The Book Thief – Courage Beyond Words (2013)

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The Book Thief is a very successful novel written by Markus Zusak that captured the hearts of over eight million readers worldwide. Director Brain Percival has undeniably captured the same courage, irony, horror and humanity of the original pages in this stunning film adaptation. The Book Thief is an impactful historical drama filled with impressive performances, comedic relief and tear-jerking scenes that will have you fumbling for a tissue.

The Book Thief is set in War stricken Germany between 1939 and 1943 and is narrated by Death, who illustrates with perplexity the seemingly strange way humans conduct themselves. Death tells the story of nine-year old Liesel Meminger, who he introduces when her younger brother dies on a train to the fictional town of Molching, Germany. A kind and affectionate working-class painter, Hans, and his strict but caring wife Rosa adopt Liesel into their childless home. Hans instantly commits to teaching his grief-stricken daughter to read and write after an incident at school labeling the girl as illiterate. With all the constant horror surrounding her, the bright girl manages to escape in words and language, all the while learning to read, write and smuggle books.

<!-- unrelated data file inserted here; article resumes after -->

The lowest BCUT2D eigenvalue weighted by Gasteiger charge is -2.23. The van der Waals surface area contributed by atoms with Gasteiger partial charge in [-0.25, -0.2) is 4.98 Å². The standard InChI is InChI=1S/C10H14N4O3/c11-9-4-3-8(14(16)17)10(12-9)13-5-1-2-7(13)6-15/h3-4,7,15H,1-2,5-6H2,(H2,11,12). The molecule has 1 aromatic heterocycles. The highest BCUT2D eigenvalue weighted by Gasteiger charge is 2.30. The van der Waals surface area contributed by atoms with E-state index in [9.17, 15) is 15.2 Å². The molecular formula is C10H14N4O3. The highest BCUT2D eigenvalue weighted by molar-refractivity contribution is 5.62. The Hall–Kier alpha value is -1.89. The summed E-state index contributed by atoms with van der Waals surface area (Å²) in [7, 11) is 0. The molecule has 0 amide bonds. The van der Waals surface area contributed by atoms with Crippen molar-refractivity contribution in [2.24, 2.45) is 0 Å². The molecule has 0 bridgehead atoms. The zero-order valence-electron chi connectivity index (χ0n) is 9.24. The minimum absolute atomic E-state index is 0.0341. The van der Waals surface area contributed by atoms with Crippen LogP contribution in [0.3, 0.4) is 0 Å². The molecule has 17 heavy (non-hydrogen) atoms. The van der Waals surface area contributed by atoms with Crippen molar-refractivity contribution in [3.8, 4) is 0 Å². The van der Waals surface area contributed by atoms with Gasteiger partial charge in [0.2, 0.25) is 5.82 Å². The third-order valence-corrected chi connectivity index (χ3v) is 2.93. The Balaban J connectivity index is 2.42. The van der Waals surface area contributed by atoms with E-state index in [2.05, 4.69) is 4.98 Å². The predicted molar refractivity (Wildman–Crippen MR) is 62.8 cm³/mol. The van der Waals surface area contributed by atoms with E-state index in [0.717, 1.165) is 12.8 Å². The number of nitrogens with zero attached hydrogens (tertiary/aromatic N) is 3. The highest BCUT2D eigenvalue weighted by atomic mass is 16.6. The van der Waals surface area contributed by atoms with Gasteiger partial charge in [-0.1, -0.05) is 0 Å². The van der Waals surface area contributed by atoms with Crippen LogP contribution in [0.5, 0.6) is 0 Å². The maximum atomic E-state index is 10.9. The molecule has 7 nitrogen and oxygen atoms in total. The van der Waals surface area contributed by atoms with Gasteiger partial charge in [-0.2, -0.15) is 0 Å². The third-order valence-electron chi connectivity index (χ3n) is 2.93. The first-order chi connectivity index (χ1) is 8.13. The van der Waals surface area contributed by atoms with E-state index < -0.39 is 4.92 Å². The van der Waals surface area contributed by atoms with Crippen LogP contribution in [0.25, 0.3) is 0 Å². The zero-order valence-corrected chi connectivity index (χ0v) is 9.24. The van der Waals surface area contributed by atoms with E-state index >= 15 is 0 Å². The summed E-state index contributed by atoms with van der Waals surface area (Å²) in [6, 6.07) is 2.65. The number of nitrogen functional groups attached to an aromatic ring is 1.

Geoffrey Rush and Emily Watson are well cast as Rosa and Hans Hubermann. Geoffrey Rush brings his usual command of humor and dramatic authority, making him one of the most sympathetic characters. He constantly radiates kindness, consideration and encouragement, especially towards Liesel. Emily Watson captures the dark and relentless character of Rosa with stability and domination, making her a personality hard to fall in love with. Rosa is sharp-tongued, rigid and impatient to all those around her, a clear reflection of the original novel character. Ultimately the undeniable horror of losing her home and her loved ones exposes Rosa’s inner warmth and fondness for her infuriating husband and adopted daughter.

The film delivers quality acting, mesmerizing settings as well as humor weaved carefully throughout the heartbreaking events. Overall, The Book Thief is a rewarding and emotional film with heart, celebration of language and a reminder that in times of utter madness there is always a silver lining.

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2 thoughts on “The Book Thief – Courage Beyond Words (2013)

  1. I loved this movie too. I remember you commented on my “Romantics Anonymous” review once and I’ve been checking your site as well. Here are my thoughts on Book Thief if you want to read them. http://blogs.xfir.net/ashley.will/2014/02/05/movie-review-of-the-book-thief-in-rocket-miner-marquee-02122014/ Do you have a Facebook page? I made a Facebook page to link to my blog and if you had one, we could like each other’s and see easily when there is a new post on each other’s. http://www.facebook.com/undertheradarashleyjowill is mine 🙂 I haven’t found anyone else who does reviews for fun so would like to connect.

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